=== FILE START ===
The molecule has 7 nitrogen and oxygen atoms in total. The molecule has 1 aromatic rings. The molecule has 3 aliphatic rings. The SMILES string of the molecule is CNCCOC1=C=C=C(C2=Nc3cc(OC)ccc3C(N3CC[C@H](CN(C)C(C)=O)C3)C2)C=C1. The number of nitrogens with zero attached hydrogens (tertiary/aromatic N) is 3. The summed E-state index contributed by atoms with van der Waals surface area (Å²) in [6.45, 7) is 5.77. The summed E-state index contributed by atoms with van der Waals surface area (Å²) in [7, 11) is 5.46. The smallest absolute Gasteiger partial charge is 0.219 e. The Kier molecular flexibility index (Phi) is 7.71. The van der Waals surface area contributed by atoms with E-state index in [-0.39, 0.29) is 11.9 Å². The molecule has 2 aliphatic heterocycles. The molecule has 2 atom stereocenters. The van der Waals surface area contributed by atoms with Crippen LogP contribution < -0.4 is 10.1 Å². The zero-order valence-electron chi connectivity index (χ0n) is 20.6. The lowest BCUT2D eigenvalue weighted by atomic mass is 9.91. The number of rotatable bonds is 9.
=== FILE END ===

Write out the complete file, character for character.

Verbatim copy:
The molecule has 7 nitrogen and oxygen atoms in total. The molecule has 1 aromatic rings. The molecule has 3 aliphatic rings. The SMILES string of the molecule is CNCCOC1=C=C=C(C2=Nc3cc(OC)ccc3C(N3CC[C@H](CN(C)C(C)=O)C3)C2)C=C1. The number of nitrogens with zero attached hydrogens (tertiary/aromatic N) is 3. The summed E-state index contributed by atoms with van der Waals surface area (Å²) in [6.45, 7) is 5.77. The summed E-state index contributed by atoms with van der Waals surface area (Å²) in [7, 11) is 5.46. The smallest absolute Gasteiger partial charge is 0.219 e. The Kier molecular flexibility index (Phi) is 7.71. The van der Waals surface area contributed by atoms with E-state index in [-0.39, 0.29) is 11.9 Å². The molecule has 2 aliphatic heterocycles. The molecule has 2 atom stereocenters. The van der Waals surface area contributed by atoms with Crippen LogP contribution < -0.4 is 10.1 Å². The zero-order valence-electron chi connectivity index (χ0n) is 20.6. The lowest BCUT2D eigenvalue weighted by atomic mass is 9.91. The number of rotatable bonds is 9.